Tiana Clark, a poetry fellow at UW-Madison’s Institute of Creative Writing, is the 2017 winner of the Agnes Lynch Starrett Poetry Prize. The University of Pittsburgh Press awarded the honor in recognition of her collection I Can’t Talk about the Trees without the Blood.
In explaining her inspiration for her book, which will be published in the fall, Clark states:
“For me, trees will never be just trees. They will also and always be a row of gallows from which Black bodies once swung. This is an image that I cannot escape, but one that I have learned to lean into as I delve into personal and public histories, explicating memories and muses around race, elegy, family and faith by making and breaking forms as well as probing mythology, literary history, my own ancestry and, yes, even Rihanna. I cannot engage with the physical and psychic landscape of the South without seeing the braided trauma of the broken past — I will always see blood on the leaves.”
Clark is also the author of Equilibrium, selected for the 2016 Frost Place Chapbook Competition. She won the 2017 Furious Flower’s Gwendolyn Brooks Centennial Poetry Prize, the 2016 Academy of American Poets University Prize and 2015 Rattle Poetry Prize.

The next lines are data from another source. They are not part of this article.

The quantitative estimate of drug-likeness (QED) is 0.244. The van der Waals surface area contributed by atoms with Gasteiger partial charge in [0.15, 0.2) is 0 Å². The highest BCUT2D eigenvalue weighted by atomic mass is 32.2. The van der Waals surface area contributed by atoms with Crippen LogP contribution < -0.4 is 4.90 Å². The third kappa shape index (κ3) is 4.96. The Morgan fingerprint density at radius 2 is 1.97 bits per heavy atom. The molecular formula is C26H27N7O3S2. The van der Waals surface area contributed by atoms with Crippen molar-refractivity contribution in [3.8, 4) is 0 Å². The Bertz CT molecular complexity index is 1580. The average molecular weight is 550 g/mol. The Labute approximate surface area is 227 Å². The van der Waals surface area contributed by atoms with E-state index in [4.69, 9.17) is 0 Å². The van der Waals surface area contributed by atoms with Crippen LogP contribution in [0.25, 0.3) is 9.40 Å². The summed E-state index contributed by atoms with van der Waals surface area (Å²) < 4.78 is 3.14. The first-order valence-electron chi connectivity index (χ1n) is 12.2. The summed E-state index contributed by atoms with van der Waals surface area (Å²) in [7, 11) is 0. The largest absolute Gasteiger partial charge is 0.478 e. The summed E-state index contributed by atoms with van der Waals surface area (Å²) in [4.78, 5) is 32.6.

Clark’s writing has appeared in or is forthcoming from The New Yorker, Kenyon Review, American Poetry Review, New England Review, Best New Poets 2015, Thrush and The Journal, among other venues. She served as the poetry editor of the Nashville Review while a graduate student at Vanderbilt University.
At UW-Madison, Clark holds the 2017-2018 Jay C. and Ruth Halls Poetry Fellowship, as part of the Halls Creative Writing Program Fund, established in 1992 to support the Creative Writing institute and program within the Department of English. The fund supports not only fellowships for writers, but also workshops, short-term residencies for distinguished visitors, reading series and the Madison Review.
Clark is one of five Fiction & Poetry Fellows at the Institute for Creative Writing, which has provided time, space and an intellectual community for writers working on their first or second book of poetry or fiction since 1986. Fellowships last nine months and include a one-course-per-semester teaching assignment in undergraduate creative writing.
Before coming to UW-Madison, Clark studied Africana and women’s studies at Tennessee State University, and recently graduated from Vanderbilt’s M.F.A. program. In the fall, she will teach creative writing at Southern Illinois University.